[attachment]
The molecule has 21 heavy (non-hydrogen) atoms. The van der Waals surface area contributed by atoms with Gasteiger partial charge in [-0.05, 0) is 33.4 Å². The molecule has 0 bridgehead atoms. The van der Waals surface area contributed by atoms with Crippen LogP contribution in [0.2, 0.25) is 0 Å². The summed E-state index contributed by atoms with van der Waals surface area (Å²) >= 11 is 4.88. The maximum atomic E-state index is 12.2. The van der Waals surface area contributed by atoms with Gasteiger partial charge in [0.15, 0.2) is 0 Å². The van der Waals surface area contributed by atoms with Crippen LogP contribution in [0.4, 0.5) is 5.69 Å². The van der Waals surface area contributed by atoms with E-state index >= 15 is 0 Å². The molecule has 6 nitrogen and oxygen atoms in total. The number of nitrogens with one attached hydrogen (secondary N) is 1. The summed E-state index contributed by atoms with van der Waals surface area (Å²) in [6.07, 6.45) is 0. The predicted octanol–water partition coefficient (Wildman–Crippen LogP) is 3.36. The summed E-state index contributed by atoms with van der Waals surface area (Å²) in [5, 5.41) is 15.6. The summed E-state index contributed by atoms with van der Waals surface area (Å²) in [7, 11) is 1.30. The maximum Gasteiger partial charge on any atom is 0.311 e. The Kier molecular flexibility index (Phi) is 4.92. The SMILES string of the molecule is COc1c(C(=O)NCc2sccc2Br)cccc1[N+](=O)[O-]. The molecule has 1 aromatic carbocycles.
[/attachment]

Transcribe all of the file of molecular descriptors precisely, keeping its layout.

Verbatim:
The molecule has 21 heavy (non-hydrogen) atoms. The van der Waals surface area contributed by atoms with Gasteiger partial charge in [-0.05, 0) is 33.4 Å². The molecule has 0 bridgehead atoms. The van der Waals surface area contributed by atoms with Crippen LogP contribution in [0.2, 0.25) is 0 Å². The summed E-state index contributed by atoms with van der Waals surface area (Å²) >= 11 is 4.88. The maximum atomic E-state index is 12.2. The van der Waals surface area contributed by atoms with Gasteiger partial charge in [0.15, 0.2) is 0 Å². The van der Waals surface area contributed by atoms with Crippen LogP contribution in [0.4, 0.5) is 5.69 Å². The van der Waals surface area contributed by atoms with E-state index >= 15 is 0 Å². The molecule has 6 nitrogen and oxygen atoms in total. The number of nitrogens with one attached hydrogen (secondary N) is 1. The summed E-state index contributed by atoms with van der Waals surface area (Å²) in [6.07, 6.45) is 0. The predicted octanol–water partition coefficient (Wildman–Crippen LogP) is 3.36. The summed E-state index contributed by atoms with van der Waals surface area (Å²) in [5, 5.41) is 15.6. The summed E-state index contributed by atoms with van der Waals surface area (Å²) in [7, 11) is 1.30. The maximum Gasteiger partial charge on any atom is 0.311 e. The Kier molecular flexibility index (Phi) is 4.92. The SMILES string of the molecule is COc1c(C(=O)NCc2sccc2Br)cccc1[N+](=O)[O-]. The molecule has 1 aromatic carbocycles.